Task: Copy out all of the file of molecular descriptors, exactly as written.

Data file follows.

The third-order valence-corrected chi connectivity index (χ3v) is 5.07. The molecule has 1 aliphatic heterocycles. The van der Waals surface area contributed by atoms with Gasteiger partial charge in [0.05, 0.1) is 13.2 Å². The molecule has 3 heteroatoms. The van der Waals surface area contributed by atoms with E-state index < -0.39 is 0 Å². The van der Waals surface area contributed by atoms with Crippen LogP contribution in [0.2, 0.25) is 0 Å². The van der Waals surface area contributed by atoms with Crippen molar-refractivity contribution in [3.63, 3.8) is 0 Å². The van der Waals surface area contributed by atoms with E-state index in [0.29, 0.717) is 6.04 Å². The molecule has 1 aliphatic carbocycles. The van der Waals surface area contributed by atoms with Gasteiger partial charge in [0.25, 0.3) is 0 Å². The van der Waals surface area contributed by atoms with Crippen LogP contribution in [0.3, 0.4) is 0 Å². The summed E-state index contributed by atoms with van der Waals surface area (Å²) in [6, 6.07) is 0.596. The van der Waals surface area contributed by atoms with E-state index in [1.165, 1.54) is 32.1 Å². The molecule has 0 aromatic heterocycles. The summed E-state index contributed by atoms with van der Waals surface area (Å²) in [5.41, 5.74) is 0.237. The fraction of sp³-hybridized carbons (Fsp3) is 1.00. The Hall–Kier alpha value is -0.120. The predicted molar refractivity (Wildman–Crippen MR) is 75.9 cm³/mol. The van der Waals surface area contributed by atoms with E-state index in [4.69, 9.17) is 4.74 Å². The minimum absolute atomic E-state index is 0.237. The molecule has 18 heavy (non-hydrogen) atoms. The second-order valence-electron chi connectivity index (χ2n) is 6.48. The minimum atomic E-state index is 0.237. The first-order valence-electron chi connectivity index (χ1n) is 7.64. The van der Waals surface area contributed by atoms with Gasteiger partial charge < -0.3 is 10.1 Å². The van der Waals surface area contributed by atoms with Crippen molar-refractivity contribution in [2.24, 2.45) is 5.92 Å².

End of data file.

The third-order valence-corrected chi connectivity index (χ3v) is 5.07. The molecule has 1 aliphatic heterocycles. The van der Waals surface area contributed by atoms with Gasteiger partial charge in [0.05, 0.1) is 13.2 Å². The molecule has 3 heteroatoms. The van der Waals surface area contributed by atoms with E-state index < -0.39 is 0 Å². The van der Waals surface area contributed by atoms with Crippen LogP contribution in [0.2, 0.25) is 0 Å². The van der Waals surface area contributed by atoms with Crippen molar-refractivity contribution in [3.63, 3.8) is 0 Å². The van der Waals surface area contributed by atoms with E-state index in [0.29, 0.717) is 6.04 Å². The molecule has 1 aliphatic carbocycles. The van der Waals surface area contributed by atoms with Gasteiger partial charge in [0.25, 0.3) is 0 Å². The van der Waals surface area contributed by atoms with Crippen LogP contribution in [0.3, 0.4) is 0 Å². The summed E-state index contributed by atoms with van der Waals surface area (Å²) in [6, 6.07) is 0.596. The van der Waals surface area contributed by atoms with E-state index in [1.165, 1.54) is 32.1 Å². The molecule has 0 aromatic heterocycles. The summed E-state index contributed by atoms with van der Waals surface area (Å²) in [5.41, 5.74) is 0.237. The fraction of sp³-hybridized carbons (Fsp3) is 1.00. The Hall–Kier alpha value is -0.120. The predicted molar refractivity (Wildman–Crippen MR) is 75.9 cm³/mol. The van der Waals surface area contributed by atoms with E-state index in [4.69, 9.17) is 4.74 Å². The minimum absolute atomic E-state index is 0.237. The molecule has 18 heavy (non-hydrogen) atoms. The second-order valence-electron chi connectivity index (χ2n) is 6.48. The minimum atomic E-state index is 0.237. The first-order valence-electron chi connectivity index (χ1n) is 7.64. The van der Waals surface area contributed by atoms with Gasteiger partial charge < -0.3 is 10.1 Å². The van der Waals surface area contributed by atoms with Crippen molar-refractivity contribution in [2.24, 2.45) is 5.92 Å².